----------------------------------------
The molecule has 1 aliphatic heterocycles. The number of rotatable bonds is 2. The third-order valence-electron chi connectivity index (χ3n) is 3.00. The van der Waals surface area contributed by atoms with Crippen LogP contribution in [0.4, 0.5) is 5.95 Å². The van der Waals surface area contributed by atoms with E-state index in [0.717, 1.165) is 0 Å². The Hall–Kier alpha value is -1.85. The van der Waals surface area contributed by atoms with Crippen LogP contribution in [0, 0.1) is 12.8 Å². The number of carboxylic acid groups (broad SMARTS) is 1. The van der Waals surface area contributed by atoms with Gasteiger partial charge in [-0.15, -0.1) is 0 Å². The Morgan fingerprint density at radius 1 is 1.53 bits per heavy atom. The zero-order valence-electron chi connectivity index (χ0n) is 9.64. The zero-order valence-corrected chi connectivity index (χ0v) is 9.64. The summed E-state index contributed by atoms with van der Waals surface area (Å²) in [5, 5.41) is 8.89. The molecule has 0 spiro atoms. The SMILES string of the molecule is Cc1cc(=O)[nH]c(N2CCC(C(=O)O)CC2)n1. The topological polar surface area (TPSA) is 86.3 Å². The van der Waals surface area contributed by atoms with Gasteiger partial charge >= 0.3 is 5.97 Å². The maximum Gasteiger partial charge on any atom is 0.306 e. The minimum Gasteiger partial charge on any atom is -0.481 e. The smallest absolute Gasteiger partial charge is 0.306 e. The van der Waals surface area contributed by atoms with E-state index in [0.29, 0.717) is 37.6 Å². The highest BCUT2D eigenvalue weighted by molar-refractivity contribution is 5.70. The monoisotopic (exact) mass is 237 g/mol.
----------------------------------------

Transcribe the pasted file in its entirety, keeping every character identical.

The molecule has 1 aliphatic heterocycles. The number of rotatable bonds is 2. The third-order valence-electron chi connectivity index (χ3n) is 3.00. The van der Waals surface area contributed by atoms with Crippen LogP contribution in [0.4, 0.5) is 5.95 Å². The van der Waals surface area contributed by atoms with E-state index in [0.717, 1.165) is 0 Å². The Hall–Kier alpha value is -1.85. The van der Waals surface area contributed by atoms with Crippen LogP contribution in [0, 0.1) is 12.8 Å². The number of carboxylic acid groups (broad SMARTS) is 1. The van der Waals surface area contributed by atoms with Gasteiger partial charge in [-0.15, -0.1) is 0 Å². The Morgan fingerprint density at radius 1 is 1.53 bits per heavy atom. The zero-order valence-electron chi connectivity index (χ0n) is 9.64. The zero-order valence-corrected chi connectivity index (χ0v) is 9.64. The summed E-state index contributed by atoms with van der Waals surface area (Å²) in [5, 5.41) is 8.89. The molecule has 0 spiro atoms. The SMILES string of the molecule is Cc1cc(=O)[nH]c(N2CCC(C(=O)O)CC2)n1. The topological polar surface area (TPSA) is 86.3 Å². The van der Waals surface area contributed by atoms with Gasteiger partial charge >= 0.3 is 5.97 Å². The maximum Gasteiger partial charge on any atom is 0.306 e. The minimum Gasteiger partial charge on any atom is -0.481 e. The smallest absolute Gasteiger partial charge is 0.306 e. The van der Waals surface area contributed by atoms with E-state index in [0.29, 0.717) is 37.6 Å². The highest BCUT2D eigenvalue weighted by molar-refractivity contribution is 5.70. The monoisotopic (exact) mass is 237 g/mol.